Mitch has just posted the agenda for CodeCampOz that is running in November. Looks like it will be a really good mix of information being presented this year.
I’ll be running a session on Windows Identity Framework and how to use it without federation. Here is the abstract for my session.
Not a WIF of federation
The Windows Identify Framework (WIF) provides the latest Microsoft implementation for working in the claims-based identity space. WIF has particular strengths in providing federated security for systems that target users across multiple security domains, multiple credential types and multiple credential stores.
Unfortunately the available WIF documentation and samples almost completely deal with federated security scenarios. The information provided continues to use federated security architectures (Security Token Services, Issuing Authorities, Relying Parties etc.) even when federation is not used.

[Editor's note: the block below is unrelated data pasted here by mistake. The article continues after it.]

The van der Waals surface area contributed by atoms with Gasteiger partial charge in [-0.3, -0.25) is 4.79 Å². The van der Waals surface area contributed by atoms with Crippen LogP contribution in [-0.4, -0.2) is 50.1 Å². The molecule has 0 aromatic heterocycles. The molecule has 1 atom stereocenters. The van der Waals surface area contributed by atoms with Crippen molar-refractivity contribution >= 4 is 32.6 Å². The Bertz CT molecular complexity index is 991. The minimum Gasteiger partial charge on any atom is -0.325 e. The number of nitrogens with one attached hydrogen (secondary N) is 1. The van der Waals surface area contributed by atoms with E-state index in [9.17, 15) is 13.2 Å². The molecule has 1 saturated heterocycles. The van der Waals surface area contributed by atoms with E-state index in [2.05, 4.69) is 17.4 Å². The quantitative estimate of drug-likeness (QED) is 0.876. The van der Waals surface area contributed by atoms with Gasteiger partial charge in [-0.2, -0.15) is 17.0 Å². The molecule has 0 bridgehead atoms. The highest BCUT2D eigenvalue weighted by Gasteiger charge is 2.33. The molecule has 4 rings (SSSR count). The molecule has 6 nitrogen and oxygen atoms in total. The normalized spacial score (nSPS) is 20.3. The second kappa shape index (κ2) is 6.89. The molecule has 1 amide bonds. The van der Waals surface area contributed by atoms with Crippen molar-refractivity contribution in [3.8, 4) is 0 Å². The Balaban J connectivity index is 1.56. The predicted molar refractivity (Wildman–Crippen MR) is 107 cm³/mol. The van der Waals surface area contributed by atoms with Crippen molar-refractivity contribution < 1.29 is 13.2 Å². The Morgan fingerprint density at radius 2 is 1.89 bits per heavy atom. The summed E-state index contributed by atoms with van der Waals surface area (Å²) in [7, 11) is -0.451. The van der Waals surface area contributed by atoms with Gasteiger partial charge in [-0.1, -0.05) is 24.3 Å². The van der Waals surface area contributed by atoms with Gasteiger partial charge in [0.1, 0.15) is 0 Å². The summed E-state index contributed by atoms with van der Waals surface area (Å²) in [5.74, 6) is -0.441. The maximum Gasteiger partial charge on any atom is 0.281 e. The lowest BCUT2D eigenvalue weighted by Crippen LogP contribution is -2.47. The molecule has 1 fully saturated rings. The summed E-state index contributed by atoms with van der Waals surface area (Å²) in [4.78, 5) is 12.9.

Developers of small systems may find it difficult to understand how WIF fits into their system designs. Small systems in this context tend to have their own security store, do not cross security domains and may not even run within an Active Directory managed domain.
There are clear benefits with using claims based security in both large and small systems. How do developers leverage claims-based security without being tied to federated security architectures?
This session will briefly cover the benefits of claims-based security and then look at how to implement WIF in ASP.Net and WCF applications without federation dependencies.